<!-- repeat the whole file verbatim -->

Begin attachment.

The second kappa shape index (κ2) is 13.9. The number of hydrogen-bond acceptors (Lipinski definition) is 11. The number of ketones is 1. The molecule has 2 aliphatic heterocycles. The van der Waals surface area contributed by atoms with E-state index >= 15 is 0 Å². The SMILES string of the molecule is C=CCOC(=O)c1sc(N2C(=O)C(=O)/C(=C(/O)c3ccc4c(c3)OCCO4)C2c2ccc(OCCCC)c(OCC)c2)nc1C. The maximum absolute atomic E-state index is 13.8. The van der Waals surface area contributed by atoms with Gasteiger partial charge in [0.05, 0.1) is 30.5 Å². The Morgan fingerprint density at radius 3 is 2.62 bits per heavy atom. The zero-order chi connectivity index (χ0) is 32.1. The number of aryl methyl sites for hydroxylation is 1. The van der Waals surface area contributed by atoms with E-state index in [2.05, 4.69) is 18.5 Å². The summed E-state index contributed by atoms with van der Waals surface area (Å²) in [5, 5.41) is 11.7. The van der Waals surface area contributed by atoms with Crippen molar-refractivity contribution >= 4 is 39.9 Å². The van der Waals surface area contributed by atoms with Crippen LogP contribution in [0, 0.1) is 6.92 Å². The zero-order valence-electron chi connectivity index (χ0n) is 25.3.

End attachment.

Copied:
The second kappa shape index (κ2) is 13.9. The number of hydrogen-bond acceptors (Lipinski definition) is 11. The number of ketones is 1. The molecule has 2 aliphatic heterocycles. The van der Waals surface area contributed by atoms with E-state index >= 15 is 0 Å². The SMILES string of the molecule is C=CCOC(=O)c1sc(N2C(=O)C(=O)/C(=C(/O)c3ccc4c(c3)OCCO4)C2c2ccc(OCCCC)c(OCC)c2)nc1C. The maximum absolute atomic E-state index is 13.8. The van der Waals surface area contributed by atoms with Gasteiger partial charge in [0.05, 0.1) is 30.5 Å². The Morgan fingerprint density at radius 3 is 2.62 bits per heavy atom. The zero-order chi connectivity index (χ0) is 32.1. The number of aryl methyl sites for hydroxylation is 1. The van der Waals surface area contributed by atoms with E-state index in [2.05, 4.69) is 18.5 Å². The summed E-state index contributed by atoms with van der Waals surface area (Å²) in [5, 5.41) is 11.7. The van der Waals surface area contributed by atoms with Crippen molar-refractivity contribution >= 4 is 39.9 Å². The van der Waals surface area contributed by atoms with Crippen LogP contribution in [0, 0.1) is 6.92 Å². The zero-order valence-electron chi connectivity index (χ0n) is 25.3.